Monday, April 30, 2007

What Is It?

Several years ago I purchased this item from a garage sale here in Australia. I have no idea what it is. It is a slim wooden box with a slide-off back. It appears to be hand-made. It measures 28cm x 23cm x 2cm. The image below is of the front of the box.

The back of the box has a lid which slides off. The box contains 15 numbered wooden tiles measuring 6cm x 5cm.

The numbers are placed in a certain order within the box. I know this because whoever owned the box prior to me has pencilled in the place for each number on the inside of the bottom of the box. Each tile has two tiny nails on either side of the number. The numbers appears to have been painted on via a stencil. There is a space for one further number but as there is no pencilled mark in this space denoting a number 16 my assumption is that the space is there for a reason.

One other clue is that certain numbers appear to be more smudged in their middle than others. You'll notice that the numbers in the bottom right of the image appear to have been more handled than the numbers in the top left of the image. I'm assuming the smudging has been caused by fingers moving the tiles over the years.

My first thought was that this was one of those games where you slide tiles without lifting them to make a pattern or image. But if so, why aren't the tiles square? My other thought was that the tiles could be some scoring system for a game.

Has anyone got any ideas what this may be?

5 comments:

Yehuda said...

This is one of those puzzles where the object is to restore the pieces back to their original state.

Take all the pieces out and then put them back in in a random order. Without lifting the pieces, slide the pieces until the numbers are once again in numerical order. At any time, you can only slide an a piece adjacent to the empty space into the empty space.

I believe that only half the possible configurations can actually be solved.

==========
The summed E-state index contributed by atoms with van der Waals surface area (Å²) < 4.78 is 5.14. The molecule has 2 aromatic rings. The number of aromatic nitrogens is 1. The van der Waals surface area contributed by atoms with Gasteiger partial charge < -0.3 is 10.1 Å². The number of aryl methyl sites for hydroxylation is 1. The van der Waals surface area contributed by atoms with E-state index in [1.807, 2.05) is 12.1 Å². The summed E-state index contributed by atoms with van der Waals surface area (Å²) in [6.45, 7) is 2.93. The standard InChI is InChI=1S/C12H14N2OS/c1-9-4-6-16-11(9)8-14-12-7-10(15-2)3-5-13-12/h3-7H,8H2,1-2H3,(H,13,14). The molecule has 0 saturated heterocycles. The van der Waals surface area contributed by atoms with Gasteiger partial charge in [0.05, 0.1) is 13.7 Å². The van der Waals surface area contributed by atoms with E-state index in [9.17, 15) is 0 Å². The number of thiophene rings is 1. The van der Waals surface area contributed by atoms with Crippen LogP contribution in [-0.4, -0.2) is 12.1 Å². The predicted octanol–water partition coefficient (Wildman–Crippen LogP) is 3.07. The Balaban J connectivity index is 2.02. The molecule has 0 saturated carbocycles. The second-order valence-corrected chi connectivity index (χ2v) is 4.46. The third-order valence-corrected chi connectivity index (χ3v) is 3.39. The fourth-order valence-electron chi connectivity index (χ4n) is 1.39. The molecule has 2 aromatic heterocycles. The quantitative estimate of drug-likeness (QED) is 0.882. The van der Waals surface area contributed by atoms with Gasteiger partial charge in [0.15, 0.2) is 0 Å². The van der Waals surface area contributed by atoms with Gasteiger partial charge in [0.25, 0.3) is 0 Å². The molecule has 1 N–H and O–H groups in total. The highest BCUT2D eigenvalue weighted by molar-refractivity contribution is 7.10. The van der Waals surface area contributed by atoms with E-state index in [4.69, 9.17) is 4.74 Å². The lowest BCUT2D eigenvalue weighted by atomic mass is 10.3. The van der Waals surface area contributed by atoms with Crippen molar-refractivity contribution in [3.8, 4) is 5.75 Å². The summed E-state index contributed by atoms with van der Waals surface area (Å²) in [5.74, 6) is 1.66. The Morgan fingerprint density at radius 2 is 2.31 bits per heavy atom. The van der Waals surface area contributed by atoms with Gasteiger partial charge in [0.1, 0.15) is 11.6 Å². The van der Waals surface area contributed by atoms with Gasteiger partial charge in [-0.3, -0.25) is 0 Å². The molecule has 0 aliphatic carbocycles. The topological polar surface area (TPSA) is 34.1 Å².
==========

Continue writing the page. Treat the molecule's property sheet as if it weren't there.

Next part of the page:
Yehuda

gregor said...

Yes, it looks like the 15 game, which was a craze in the US in 1880. See http://en.wikipedia.org/wiki/Fifteen_game


I'd think the tiles have rounded edges so as to be easier to slide around each other.

gregor said...

Here's a nice collection of them http://webapp1.dlib.indiana.edu/slocum/results/result.do?display=thumbcap&action=browse&query=collection%3Alilly%2Fslocum+classification%3A5.3&page=1&pagesize=20

Coldfoot said...

Definitely a 15 game. They were all the rage years ago.

Someone with more time on his hands than he needed calculated that when all the numbers were in order, except 14 and 15 being reversed, that it was impossible to put the puzzle into correct order.

Rewards were offered for a solution which helped fuel the craze, but no one could beat the math that said it was impossible.

Ozvortex said...

Thanks Yehuda, Gregor and Coldfoot for your replies and the link. So it looks like it's definitely one of those sliding puzzle games. I'd only ever seen the cheap, plastic, self-contained versions with images.

Sagrilarus over on BGG said his grandmother's copy of the game included directions that told you to shuffle the pieces by sliding them around (without lifting) from the solved position in the box. This would guarantee a solvable state and would also explain why the numbers in the bottom right of the image (ie., near the free space) show signs of being handled more (they're the tiles that are moved first and therefore more dirty from the tips of many fingers over the years).

Thanks everyone.